Today we are going to talk about the fond for sun faded paint. The eternal debate between conservationists and restorers, for me can be recalled as the eternal fight between narcissists and lovers. For almost a year now, I’ve been discussing with our brother Jimmy, (Honorary member of this house and owner of the infamous E.S. Baula), about his obscure and inner desires of restoring, re-painting, re-plating … our beautiful monster. What an unforgivable sacrilege in my opinion would be, getting rid of the patina and all the beautiful scars that accompany Baula’s gracious body, after four years of adventure, long nights and why not admit it, some riding miscalculations.


There is nothing worst, according to my very personal aesthetic view of the modern world, than a good restorer. Well… A bad restorer you could say! Well… No. A bad restorer is just an ignorant, but could easily be a humble man or woman, that not knowing better, employed his/her efforts into trying to bring more years to come to a certain piece, car or motorcycle. A good restorer, on the other hand, is a dangerous and pretetentious perfectionist. He himself tries to do better than the founding fathers. Its an egomaniac’s one way trip. He copies, substitutes, cheats and plays all sorts of tricks to “improve” the past, with no other artistic aspiration, than to simply find his joy in ruining history as it was meant to be. Then once the feat is finished, they tend to jail their achievements in between walls and never use them again, “as it would be a pity to “ruin” such fabulous treasure”.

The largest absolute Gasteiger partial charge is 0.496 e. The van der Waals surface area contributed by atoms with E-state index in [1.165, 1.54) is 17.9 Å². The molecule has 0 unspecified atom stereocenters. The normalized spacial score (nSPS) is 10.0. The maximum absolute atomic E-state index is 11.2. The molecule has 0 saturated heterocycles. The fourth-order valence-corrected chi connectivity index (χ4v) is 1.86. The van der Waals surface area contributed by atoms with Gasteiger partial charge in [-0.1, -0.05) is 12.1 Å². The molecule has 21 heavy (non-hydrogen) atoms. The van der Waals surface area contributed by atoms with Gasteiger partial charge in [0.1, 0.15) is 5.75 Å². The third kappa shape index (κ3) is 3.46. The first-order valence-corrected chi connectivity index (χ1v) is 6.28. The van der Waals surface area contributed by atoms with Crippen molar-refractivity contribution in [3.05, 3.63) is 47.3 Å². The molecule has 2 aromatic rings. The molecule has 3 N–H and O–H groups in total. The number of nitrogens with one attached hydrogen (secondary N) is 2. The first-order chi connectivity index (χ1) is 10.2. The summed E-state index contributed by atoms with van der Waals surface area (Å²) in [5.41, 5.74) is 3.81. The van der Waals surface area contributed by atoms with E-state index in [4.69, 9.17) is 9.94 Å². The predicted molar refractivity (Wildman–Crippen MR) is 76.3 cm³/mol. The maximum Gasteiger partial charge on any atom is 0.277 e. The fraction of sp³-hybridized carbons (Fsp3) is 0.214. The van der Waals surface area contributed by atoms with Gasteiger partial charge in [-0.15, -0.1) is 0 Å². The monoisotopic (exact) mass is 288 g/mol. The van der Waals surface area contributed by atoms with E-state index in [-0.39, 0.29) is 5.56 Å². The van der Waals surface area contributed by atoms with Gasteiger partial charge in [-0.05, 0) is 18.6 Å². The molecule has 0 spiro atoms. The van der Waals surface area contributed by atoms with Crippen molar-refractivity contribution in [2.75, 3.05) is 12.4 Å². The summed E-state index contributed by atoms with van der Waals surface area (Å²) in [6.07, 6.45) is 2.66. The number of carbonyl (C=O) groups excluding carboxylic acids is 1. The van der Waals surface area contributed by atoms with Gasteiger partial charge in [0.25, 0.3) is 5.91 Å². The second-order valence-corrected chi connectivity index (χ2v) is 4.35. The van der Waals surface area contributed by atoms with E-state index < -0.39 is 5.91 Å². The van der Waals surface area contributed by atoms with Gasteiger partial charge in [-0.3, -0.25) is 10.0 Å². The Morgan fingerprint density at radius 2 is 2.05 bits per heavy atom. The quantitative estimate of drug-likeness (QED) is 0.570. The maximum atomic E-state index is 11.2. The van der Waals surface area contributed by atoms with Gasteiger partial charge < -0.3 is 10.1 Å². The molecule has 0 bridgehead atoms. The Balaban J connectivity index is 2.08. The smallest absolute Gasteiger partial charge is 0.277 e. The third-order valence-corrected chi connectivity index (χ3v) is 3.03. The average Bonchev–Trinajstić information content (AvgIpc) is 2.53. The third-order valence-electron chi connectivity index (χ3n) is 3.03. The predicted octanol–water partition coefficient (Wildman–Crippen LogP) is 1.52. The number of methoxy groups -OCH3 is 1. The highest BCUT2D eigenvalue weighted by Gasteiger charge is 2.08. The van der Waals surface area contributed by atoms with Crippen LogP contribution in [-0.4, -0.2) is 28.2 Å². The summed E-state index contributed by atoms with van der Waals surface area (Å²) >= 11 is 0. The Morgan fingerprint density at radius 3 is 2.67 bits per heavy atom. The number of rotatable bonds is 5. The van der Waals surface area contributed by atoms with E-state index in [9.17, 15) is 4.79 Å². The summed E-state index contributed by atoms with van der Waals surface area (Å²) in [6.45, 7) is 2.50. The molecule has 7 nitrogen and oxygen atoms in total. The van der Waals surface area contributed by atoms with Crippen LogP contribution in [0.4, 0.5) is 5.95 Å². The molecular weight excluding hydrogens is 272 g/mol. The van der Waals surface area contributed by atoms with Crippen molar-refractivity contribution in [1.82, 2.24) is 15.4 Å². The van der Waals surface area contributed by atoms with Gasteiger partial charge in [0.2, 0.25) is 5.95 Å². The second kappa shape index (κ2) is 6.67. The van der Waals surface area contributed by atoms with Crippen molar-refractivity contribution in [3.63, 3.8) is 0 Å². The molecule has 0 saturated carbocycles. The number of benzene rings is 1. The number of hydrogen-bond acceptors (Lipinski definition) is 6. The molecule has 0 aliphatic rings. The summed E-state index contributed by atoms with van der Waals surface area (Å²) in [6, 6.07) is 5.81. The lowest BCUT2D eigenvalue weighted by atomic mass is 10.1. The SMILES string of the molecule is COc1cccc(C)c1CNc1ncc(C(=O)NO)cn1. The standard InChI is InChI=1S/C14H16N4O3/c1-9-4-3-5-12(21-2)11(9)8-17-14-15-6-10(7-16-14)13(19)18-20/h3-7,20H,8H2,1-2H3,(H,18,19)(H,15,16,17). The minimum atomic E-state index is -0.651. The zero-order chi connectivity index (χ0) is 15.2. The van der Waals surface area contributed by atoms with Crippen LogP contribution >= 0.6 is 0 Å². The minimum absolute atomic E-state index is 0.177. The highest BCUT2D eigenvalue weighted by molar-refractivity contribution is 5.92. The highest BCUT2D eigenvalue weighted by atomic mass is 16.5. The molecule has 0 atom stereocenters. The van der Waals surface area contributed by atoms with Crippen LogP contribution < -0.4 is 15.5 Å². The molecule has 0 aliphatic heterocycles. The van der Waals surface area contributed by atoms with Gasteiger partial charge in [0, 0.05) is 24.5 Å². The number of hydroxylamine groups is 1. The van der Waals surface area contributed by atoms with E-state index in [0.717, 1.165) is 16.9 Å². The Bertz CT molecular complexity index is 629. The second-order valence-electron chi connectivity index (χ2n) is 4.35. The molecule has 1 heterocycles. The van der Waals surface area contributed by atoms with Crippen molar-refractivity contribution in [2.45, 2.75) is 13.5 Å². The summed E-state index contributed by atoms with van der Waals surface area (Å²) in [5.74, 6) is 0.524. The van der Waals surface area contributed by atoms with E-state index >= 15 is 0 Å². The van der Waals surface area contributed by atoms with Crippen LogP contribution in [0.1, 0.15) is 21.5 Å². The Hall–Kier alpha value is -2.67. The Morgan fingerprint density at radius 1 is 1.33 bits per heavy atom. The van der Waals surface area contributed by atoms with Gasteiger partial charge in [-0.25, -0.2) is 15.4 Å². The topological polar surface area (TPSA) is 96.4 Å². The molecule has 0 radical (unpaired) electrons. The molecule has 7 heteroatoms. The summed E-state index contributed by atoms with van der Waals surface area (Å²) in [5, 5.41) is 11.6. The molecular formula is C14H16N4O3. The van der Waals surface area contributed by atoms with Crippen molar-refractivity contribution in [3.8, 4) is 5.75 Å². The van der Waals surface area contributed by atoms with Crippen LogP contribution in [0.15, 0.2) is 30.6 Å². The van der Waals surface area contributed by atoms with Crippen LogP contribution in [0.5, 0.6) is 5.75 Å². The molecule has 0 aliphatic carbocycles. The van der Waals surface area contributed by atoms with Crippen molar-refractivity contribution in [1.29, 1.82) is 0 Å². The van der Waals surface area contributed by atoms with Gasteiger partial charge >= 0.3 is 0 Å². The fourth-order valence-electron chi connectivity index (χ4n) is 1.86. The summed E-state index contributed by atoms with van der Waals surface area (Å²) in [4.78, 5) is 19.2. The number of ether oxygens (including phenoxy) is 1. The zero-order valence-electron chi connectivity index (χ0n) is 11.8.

In my inner discussion with good old Jimmy and the ill idea of restoring E.S. Baula, while on the hunt to pursue the definitive argument to let peace be, suddenly, the always handy Japanese beliefs came to my mind and to the rescue. You well hearted readers, make your own minds but as our wise gurus from the far east promulge: Save a bike, kill a restorer!@# 😉

Kintsugi (金継ぎ) golden joinery, or Kintsukuroi (金繕い)  golden repair, refer to  the Japanese art of fixing broken pottery with lacquer dusted or mixed precious metals (Gold, silver, or platinum). Not only there is no attempt to hide the damage, but the repair is literally illuminated giving more value to the broken piece! This philosophy treats breakage and repair as part of the history of an object, rather than something to disguise.


As with every view or aesthetic theorem emerging from Japan, there is a whole underlying philosophical world behind kintsugi which seems to be connected to the notion of wabi-sabi, which itself, is an embracing of the flawed or imperfect. By highlighting the cracks and repairs as simply an event in the life of an object, Kintsugi also relates to the Japanese philosophy of “no mind” (無心 mushin) which encompasses the acceptance of change and fate as aspects of human life.


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